Affiliation: College of Arts and Sciences, Department of Linguistics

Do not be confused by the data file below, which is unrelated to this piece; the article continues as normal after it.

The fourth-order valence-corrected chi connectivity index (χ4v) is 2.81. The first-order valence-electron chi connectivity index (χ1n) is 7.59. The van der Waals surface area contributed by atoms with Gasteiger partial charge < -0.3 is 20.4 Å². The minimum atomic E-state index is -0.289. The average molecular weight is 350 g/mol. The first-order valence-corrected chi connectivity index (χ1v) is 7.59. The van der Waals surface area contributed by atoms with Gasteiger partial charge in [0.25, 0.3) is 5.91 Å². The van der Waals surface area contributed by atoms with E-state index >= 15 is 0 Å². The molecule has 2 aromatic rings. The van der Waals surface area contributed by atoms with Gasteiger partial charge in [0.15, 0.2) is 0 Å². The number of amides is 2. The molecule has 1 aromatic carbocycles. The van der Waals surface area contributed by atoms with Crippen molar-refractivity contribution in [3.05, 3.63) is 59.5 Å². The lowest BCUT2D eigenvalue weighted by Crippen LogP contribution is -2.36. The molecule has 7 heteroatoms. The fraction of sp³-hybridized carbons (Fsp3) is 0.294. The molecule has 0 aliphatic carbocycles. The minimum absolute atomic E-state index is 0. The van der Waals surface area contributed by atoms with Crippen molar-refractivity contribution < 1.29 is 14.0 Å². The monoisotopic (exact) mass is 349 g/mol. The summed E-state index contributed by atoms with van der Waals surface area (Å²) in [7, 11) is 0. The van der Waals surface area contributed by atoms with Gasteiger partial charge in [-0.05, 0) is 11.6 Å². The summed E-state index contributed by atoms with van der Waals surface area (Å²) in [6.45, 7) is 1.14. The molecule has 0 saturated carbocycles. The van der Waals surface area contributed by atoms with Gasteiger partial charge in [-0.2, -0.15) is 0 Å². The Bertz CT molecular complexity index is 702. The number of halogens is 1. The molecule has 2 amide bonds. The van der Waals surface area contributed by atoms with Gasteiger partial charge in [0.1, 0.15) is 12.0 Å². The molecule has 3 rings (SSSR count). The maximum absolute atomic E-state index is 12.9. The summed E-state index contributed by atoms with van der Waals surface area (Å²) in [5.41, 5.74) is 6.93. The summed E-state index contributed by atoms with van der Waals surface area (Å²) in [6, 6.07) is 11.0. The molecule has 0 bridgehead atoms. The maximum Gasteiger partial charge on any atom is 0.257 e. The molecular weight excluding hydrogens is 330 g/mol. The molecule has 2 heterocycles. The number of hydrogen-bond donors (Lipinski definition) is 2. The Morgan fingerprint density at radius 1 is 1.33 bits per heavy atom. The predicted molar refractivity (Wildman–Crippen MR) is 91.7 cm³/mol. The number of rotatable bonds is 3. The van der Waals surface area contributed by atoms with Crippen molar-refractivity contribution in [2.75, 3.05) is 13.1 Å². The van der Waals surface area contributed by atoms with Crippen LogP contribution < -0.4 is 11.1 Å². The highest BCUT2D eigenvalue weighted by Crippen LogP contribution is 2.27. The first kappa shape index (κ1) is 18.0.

This thesis builds on previous experiments on English lexical blends (Shaw 2013, Moreton et al. forthcoming) that argued that semantic heads, nouns, and proper nouns are positions privileged by universal phonological constraints. Using novel Spanish blends as stimuli, I conduct three experiments with native Spanish speakers. The first, a survey, revealed significant predictors of blend gender, including the inflection, gender, and headedness of the source words. These results contribute to the study of blend formation as a morphological process by providing valuable information to compare with the formation of Spanish compounds. Additionally, I strengthen arguments for the existence of a constraint privileging semantic heads by showing a stronger effect of head faithfulness in Spanish than was found in similar English experiments. I discuss what it means for a position to be privileged within positional faithfulness (Beckman 1997) and test whether masculine gender is one of these privileged positions.